Tom and Christina Kettering are now in Los Angeles for Tom's planned surgical operation.

Local couple invests life savings to pay for brain surgery in U.S.

A B.C. man is awaiting brain surgery in Los Angeles with a mixture of anticipation and dread.

A local man is awaiting brain surgery in Los Angeles with a mixture of anticipation and dread.

Tom and his wife Christina are hoping that a quarter-million-dollar procedure will put a stop to the blinding headaches that have plagued Tom for the past 20 years.

To this end they have sold off their business interests and heavy equipment, put their home up for sale and taken out a major bank loan. They have also been supported by donations of almost $40,000 to a crowd funding website in Tom’s name.

This is because the procedure is not funded by the Canadian medical plan and in any event there isn’t a neurosurgeon in the country who performs this surgical procedure.

The couple even had to pay out of their own pocket for an MRI at the private False Creek medical facility, due to the waiting list. That scan found what they believe to be the cause of Tom’s migraines, a cystic tumor on his pineal gland deep inside his brain.

“I haven’t been able to work at all for the past three years,” Tom told The Star on Friday.

“I’ve been prescribed the highest narcotics but it doesn’t faze my headaches.”

Christina said she was grateful in a sense that narcotics didn’t work as she didn’t want addictions to become a problem either.

However, she said the symptoms of “shaking, twitching, sometimes his face going numb and slurring” have become more than anyone can cope with.

“Tom has suffered with migraines for most of  his life but they have become increasingly worse over the past 10 years and are now daily and completely debilitating,” said Christina.

“Tom says all the time that he feels he is living a slow death. The constant pain has taken away any quality of life possible and there are many days that the thought of not living at all would be easier than him having to live with this pain. So for us, as frustrating as it is that our medical system will not cover the cost of surgery, not getting it done is just not an option. There is too much life left to live to watch Tom suffer like this anymore.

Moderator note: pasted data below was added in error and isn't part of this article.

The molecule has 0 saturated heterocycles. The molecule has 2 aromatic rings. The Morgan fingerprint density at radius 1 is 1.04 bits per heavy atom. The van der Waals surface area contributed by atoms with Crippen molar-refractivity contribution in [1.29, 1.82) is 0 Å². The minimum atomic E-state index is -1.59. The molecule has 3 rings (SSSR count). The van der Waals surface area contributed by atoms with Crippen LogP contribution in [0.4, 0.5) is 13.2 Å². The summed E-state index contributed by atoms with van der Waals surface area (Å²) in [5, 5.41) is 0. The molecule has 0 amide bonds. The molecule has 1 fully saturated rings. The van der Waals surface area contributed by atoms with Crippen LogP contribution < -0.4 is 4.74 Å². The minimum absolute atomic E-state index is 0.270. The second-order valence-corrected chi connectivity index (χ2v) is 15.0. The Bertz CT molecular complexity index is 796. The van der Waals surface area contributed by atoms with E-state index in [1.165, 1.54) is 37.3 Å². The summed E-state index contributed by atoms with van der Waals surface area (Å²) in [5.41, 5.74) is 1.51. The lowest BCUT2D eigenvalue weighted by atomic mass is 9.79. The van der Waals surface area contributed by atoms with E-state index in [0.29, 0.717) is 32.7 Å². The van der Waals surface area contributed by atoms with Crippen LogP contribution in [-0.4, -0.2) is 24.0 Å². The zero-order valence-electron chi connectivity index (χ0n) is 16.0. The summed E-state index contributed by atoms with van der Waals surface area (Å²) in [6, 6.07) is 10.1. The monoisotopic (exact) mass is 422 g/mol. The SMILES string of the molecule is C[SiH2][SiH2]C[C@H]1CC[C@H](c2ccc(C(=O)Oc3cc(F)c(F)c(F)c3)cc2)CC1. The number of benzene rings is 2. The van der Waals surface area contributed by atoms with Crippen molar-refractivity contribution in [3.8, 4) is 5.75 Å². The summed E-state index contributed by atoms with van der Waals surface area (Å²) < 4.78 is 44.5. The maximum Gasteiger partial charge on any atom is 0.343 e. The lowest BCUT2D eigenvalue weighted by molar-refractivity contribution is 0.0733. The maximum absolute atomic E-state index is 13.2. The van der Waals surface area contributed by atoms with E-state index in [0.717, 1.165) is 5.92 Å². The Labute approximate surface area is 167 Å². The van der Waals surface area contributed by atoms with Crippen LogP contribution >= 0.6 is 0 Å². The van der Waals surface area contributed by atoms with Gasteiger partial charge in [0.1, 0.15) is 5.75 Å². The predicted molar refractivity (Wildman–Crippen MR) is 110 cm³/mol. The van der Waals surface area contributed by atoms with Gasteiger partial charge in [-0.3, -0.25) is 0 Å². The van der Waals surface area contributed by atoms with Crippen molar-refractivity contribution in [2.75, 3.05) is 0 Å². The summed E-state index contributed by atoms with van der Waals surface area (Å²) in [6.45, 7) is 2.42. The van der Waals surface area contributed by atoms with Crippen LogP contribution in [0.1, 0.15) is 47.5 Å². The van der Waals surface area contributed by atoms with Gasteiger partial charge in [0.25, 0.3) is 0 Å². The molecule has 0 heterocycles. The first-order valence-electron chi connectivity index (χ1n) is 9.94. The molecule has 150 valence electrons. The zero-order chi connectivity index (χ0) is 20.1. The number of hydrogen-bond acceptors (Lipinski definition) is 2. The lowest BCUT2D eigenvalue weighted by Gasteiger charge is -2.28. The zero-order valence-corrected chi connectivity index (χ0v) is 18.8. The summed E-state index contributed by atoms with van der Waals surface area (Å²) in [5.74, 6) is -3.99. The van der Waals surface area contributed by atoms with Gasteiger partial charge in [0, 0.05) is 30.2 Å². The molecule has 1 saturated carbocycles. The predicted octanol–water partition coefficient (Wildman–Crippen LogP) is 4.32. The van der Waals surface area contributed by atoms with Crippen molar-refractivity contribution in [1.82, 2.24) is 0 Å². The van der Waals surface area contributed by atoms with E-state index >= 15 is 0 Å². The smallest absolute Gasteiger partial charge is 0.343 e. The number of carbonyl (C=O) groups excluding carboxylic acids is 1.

“So surgery is booked for November and we will just have to deal with the financial consequences of it as best we can. I would do and give up everything to see him healthy and happy again,” said Christina.

For the past six years the couple have tried different therapies and clinics, including the Mayo Clinic, without success.

“Thousands and thousands of dollars were spent on naturopath, chiro, massage, acupuncture, botox, hyperbaric chamber treatments, myofascial release treatments, trigger point injections… you name it we tried it,” said Christina.

Then further research by the couple led to a Calgary university student, Kristina Waldmann, who suffered identical symptoms as Tom does, but has found the answer.

“I was in pain all the time, severe headaches all the time, nausea, vomiting, dizziness, visual problems. I had to stop going to school, to work, to my volunteer position. I was stuck at home in pain — not able to do anything,” she told CBC News recently.

After four years of trying to go through the Canadian system, her parents re-mortgaged their home and held fundraisers to pay for the procedure in the U.S.

Waldmann’s surgery was done at a Texas hospital in March.

“As soon as I woke up, the visual symptoms were gone. Months later, I have my life back,” she says.

Armed with this information Tom and Christina explored their options and found that there were only two neurosurgeons in the U.S. who enter the skull and remove the cysts. And the success rate was high. More than a dozen Canadians have had this procedure performed and all of them no longer suffer from the symptoms.

“We have no other choice,” said Christina. “We had to raise the money to do this, how could we not try?”

B.C.’s Ministry of Health will cover the cost of the surgery — in or out of the country — but only if it is recommended by a Canadian neurosurgeon.

However, Kettering never saw a neurosurgeon. He had to wait two years to see a neurologist and has not been able to get an appointment to see a neurosurgeon.

Their MLA Darryl Plecas visited the couple on Thursday and said he would try to make a case for coverage by the B.C. Medical Services Plan in Victoria, but could make no promises.

“I appreciate that he’s going to go to bat for us,” said Christina.

Dr. Hrayr Shahinian will perform Kettering’s surgery on Nov. 17 in Los Angeles at the Mission Community Hospital.

A study recently published in the medical journal of the American Association of Neurological Surgeons, found more than a year after surgery, 94 per cent of patients who had this kind of cyst were either pain-free or had an improvement in their symptoms.

Donations to assist in the couple’s expenses can be made at the website: https://www.gofundme.com/yv64gdn8

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